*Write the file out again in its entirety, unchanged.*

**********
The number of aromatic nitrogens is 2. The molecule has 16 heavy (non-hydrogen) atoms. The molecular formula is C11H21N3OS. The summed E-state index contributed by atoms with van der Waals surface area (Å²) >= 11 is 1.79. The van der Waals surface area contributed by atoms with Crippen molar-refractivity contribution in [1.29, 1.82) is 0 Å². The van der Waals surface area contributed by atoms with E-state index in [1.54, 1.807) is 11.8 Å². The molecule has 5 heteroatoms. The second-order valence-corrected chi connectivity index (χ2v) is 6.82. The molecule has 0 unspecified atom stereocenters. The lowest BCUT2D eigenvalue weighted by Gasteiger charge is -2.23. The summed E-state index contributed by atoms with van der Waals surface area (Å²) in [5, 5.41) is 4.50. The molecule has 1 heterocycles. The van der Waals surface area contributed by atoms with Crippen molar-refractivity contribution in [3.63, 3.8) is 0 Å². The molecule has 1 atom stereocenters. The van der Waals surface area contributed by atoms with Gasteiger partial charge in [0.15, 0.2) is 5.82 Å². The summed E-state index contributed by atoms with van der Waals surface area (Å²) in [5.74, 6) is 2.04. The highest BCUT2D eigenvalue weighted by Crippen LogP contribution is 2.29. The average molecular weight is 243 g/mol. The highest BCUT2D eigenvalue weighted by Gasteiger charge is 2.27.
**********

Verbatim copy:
The number of aromatic nitrogens is 2. The molecule has 16 heavy (non-hydrogen) atoms. The molecular formula is C11H21N3OS. The summed E-state index contributed by atoms with van der Waals surface area (Å²) >= 11 is 1.79. The van der Waals surface area contributed by atoms with Crippen molar-refractivity contribution in [1.29, 1.82) is 0 Å². The van der Waals surface area contributed by atoms with E-state index in [1.54, 1.807) is 11.8 Å². The molecule has 5 heteroatoms. The second-order valence-corrected chi connectivity index (χ2v) is 6.82. The molecule has 0 unspecified atom stereocenters. The lowest BCUT2D eigenvalue weighted by Gasteiger charge is -2.23. The summed E-state index contributed by atoms with van der Waals surface area (Å²) in [5, 5.41) is 4.50. The molecule has 1 heterocycles. The van der Waals surface area contributed by atoms with Crippen molar-refractivity contribution in [3.63, 3.8) is 0 Å². The molecule has 1 atom stereocenters. The van der Waals surface area contributed by atoms with Gasteiger partial charge in [0.15, 0.2) is 5.82 Å². The summed E-state index contributed by atoms with van der Waals surface area (Å²) in [5.74, 6) is 2.04. The highest BCUT2D eigenvalue weighted by Crippen LogP contribution is 2.29. The average molecular weight is 243 g/mol. The highest BCUT2D eigenvalue weighted by Gasteiger charge is 2.27.